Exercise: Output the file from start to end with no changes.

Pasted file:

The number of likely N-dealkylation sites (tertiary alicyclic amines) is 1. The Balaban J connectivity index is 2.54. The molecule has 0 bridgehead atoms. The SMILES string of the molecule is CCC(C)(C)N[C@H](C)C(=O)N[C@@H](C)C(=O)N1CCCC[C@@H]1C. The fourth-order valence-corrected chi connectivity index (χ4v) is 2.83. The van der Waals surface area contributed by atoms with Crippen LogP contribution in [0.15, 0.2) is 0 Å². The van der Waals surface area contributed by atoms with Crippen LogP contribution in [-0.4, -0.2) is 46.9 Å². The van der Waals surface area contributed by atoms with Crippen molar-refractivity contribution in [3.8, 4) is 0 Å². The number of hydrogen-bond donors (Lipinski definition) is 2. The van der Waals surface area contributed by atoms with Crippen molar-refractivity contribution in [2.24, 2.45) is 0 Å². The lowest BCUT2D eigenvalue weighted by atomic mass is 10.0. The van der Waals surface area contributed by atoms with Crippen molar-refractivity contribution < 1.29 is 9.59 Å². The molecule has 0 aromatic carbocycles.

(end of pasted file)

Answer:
The number of likely N-dealkylation sites (tertiary alicyclic amines) is 1. The Balaban J connectivity index is 2.54. The molecule has 0 bridgehead atoms. The SMILES string of the molecule is CCC(C)(C)N[C@H](C)C(=O)N[C@@H](C)C(=O)N1CCCC[C@@H]1C. The fourth-order valence-corrected chi connectivity index (χ4v) is 2.83. The van der Waals surface area contributed by atoms with Crippen LogP contribution in [0.15, 0.2) is 0 Å². The van der Waals surface area contributed by atoms with Crippen LogP contribution in [-0.4, -0.2) is 46.9 Å². The van der Waals surface area contributed by atoms with Crippen molar-refractivity contribution in [3.8, 4) is 0 Å². The number of hydrogen-bond donors (Lipinski definition) is 2. The van der Waals surface area contributed by atoms with Crippen molar-refractivity contribution in [2.24, 2.45) is 0 Å². The lowest BCUT2D eigenvalue weighted by atomic mass is 10.0. The van der Waals surface area contributed by atoms with Crippen molar-refractivity contribution < 1.29 is 9.59 Å². The molecule has 0 aromatic carbocycles.